Certainly there are some, but they are very few indeed, among us who can look forward with equanimity to separation from the Mother Country. This is supposed to mean either Independence or else absorption by our neighbours in the United States. But I think, Sir, there is only one alternative, not two. I think most reflecting persons are convinced that an attempt at separation would probably come to an end in a very speedy absorption. I do not seek to belittle the great Republic alongside of us. We are proud of them as our own children. All their great institutions have been borrowed from our own. All their history is a continuance of our history, and we regard those who belong to that country as our friends. I, for one, certainly have no fault to find with them. I have received honours in the United States, more than I have been entitled to, so that it would be most ungrateful for me to say anything unkind about them. But that is all very well. You may be on very good terms with your neighbours without having them live in your house or you living in theirs; and just as I esteem one of my neighbours, so in the same way I esteem and respect the United States without desiring to be one of them.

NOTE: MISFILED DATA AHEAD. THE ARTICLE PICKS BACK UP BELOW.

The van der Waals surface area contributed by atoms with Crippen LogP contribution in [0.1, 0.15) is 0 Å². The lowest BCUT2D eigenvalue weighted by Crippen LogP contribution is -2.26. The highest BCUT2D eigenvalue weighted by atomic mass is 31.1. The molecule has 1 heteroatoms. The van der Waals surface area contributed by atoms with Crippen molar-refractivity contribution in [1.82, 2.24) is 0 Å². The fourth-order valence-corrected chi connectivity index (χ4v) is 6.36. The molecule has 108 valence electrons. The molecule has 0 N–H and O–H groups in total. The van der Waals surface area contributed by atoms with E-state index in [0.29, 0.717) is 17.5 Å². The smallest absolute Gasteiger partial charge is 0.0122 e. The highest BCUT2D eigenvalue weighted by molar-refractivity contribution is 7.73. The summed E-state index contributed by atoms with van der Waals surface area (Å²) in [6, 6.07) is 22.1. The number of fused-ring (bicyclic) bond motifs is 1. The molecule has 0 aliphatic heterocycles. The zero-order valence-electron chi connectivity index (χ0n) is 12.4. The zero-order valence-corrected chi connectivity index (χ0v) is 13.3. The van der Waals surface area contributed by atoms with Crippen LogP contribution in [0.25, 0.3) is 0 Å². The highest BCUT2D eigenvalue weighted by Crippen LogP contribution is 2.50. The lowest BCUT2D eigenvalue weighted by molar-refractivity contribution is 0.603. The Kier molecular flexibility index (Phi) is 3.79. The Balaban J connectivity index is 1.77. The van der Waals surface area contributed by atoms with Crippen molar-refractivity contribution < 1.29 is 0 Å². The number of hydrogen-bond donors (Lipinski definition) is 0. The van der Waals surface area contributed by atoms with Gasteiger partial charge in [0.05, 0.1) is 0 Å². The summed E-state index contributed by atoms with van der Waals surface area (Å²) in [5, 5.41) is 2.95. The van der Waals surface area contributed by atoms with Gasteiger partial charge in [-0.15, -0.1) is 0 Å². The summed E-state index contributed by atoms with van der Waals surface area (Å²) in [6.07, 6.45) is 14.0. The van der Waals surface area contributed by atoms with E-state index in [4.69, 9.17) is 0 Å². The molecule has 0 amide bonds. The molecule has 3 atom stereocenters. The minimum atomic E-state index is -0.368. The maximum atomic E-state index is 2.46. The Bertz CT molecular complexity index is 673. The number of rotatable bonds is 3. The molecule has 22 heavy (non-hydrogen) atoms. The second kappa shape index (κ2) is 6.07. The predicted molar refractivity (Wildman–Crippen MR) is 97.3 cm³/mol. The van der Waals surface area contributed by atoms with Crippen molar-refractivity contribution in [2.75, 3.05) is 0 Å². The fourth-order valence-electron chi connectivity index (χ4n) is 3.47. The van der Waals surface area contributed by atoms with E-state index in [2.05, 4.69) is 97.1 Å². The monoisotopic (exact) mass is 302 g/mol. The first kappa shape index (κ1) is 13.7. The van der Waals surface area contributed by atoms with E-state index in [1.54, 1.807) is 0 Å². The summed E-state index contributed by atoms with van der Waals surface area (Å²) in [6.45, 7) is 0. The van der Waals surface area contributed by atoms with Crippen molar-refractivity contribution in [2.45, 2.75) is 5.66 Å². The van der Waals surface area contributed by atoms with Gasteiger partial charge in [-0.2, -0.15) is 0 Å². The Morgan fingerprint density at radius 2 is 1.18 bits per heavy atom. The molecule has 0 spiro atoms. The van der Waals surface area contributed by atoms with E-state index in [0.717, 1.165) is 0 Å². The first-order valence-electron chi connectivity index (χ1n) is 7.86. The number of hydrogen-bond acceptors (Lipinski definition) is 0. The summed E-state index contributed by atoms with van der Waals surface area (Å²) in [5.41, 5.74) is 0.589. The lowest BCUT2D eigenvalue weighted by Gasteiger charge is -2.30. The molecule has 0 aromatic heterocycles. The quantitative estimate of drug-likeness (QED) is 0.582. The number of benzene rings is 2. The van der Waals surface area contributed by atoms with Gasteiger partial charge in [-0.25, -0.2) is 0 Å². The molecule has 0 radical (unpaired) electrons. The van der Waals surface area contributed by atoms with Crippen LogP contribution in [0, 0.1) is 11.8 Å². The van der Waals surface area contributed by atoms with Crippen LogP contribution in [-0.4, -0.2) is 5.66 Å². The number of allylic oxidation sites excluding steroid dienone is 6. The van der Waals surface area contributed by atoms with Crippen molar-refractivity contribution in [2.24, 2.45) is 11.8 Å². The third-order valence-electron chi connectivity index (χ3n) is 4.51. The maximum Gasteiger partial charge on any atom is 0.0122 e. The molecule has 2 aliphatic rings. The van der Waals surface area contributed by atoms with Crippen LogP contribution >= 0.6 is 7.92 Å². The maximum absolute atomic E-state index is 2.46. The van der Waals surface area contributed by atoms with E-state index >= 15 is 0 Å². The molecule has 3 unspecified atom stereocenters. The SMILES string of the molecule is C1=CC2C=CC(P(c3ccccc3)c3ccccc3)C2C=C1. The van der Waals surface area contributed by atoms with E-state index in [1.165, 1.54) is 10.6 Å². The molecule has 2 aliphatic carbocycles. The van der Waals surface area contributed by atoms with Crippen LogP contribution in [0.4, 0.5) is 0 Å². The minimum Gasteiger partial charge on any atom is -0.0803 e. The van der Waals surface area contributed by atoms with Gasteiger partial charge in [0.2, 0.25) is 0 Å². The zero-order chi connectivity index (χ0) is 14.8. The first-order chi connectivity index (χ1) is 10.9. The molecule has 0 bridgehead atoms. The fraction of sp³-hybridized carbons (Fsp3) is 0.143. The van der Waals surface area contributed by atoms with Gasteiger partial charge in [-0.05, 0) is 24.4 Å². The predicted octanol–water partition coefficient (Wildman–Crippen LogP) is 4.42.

I do not know, indeed, what we could gain by Annexation. Were we to break our own history in two we should not find ourselves at home and, with regard to the privileges connected with the United States, I do not imagine there are any of them which we do not possess ourselves. We have the most perfect liberty. Supposing we have Independence, what liberty could we have greater than that now possessed? What could we gain? We certainly should not increase our dignity, nor should we rise to a more dignified position among the countries of the world than we now occupy as a part of a great Empire. And, Sir, when we think of the countries from which we came, the two blessed ones, and think of the sacred soil on which our forefathers toiled and laboured and fought, and achieved such results as have never been seen in any other lands, I think we should think once, twice and thrice before we break asunder the bonds by which we are united.